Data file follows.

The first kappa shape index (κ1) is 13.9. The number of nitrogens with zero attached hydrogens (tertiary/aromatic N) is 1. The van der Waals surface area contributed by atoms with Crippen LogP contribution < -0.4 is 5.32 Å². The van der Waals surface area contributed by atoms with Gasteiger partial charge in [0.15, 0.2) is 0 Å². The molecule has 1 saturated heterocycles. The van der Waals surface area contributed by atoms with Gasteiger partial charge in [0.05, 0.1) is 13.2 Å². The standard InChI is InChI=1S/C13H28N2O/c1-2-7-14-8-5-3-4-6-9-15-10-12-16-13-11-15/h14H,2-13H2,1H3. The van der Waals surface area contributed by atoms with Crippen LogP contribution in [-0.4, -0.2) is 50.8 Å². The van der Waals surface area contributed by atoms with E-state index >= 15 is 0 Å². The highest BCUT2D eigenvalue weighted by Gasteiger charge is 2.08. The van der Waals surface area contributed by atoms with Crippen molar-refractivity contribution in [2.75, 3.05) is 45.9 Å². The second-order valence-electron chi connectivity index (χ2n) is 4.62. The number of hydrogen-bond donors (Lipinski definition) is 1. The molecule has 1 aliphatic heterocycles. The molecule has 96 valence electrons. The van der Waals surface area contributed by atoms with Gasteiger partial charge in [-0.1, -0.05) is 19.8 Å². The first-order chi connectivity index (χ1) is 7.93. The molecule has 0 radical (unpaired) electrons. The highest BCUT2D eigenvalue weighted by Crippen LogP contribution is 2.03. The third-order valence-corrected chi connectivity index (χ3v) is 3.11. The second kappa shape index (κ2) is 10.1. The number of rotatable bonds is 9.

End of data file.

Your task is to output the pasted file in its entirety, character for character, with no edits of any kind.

The first kappa shape index (κ1) is 13.9. The number of nitrogens with zero attached hydrogens (tertiary/aromatic N) is 1. The van der Waals surface area contributed by atoms with Crippen LogP contribution < -0.4 is 5.32 Å². The van der Waals surface area contributed by atoms with Gasteiger partial charge in [0.15, 0.2) is 0 Å². The molecule has 1 saturated heterocycles. The van der Waals surface area contributed by atoms with Gasteiger partial charge in [0.05, 0.1) is 13.2 Å². The standard InChI is InChI=1S/C13H28N2O/c1-2-7-14-8-5-3-4-6-9-15-10-12-16-13-11-15/h14H,2-13H2,1H3. The van der Waals surface area contributed by atoms with Crippen LogP contribution in [-0.4, -0.2) is 50.8 Å². The van der Waals surface area contributed by atoms with E-state index >= 15 is 0 Å². The highest BCUT2D eigenvalue weighted by Gasteiger charge is 2.08. The van der Waals surface area contributed by atoms with Crippen molar-refractivity contribution in [2.75, 3.05) is 45.9 Å². The second-order valence-electron chi connectivity index (χ2n) is 4.62. The number of hydrogen-bond donors (Lipinski definition) is 1. The molecule has 1 aliphatic heterocycles. The molecule has 96 valence electrons. The van der Waals surface area contributed by atoms with Gasteiger partial charge in [-0.1, -0.05) is 19.8 Å². The first-order chi connectivity index (χ1) is 7.93. The molecule has 0 radical (unpaired) electrons. The highest BCUT2D eigenvalue weighted by Crippen LogP contribution is 2.03. The third-order valence-corrected chi connectivity index (χ3v) is 3.11. The second kappa shape index (κ2) is 10.1. The number of rotatable bonds is 9.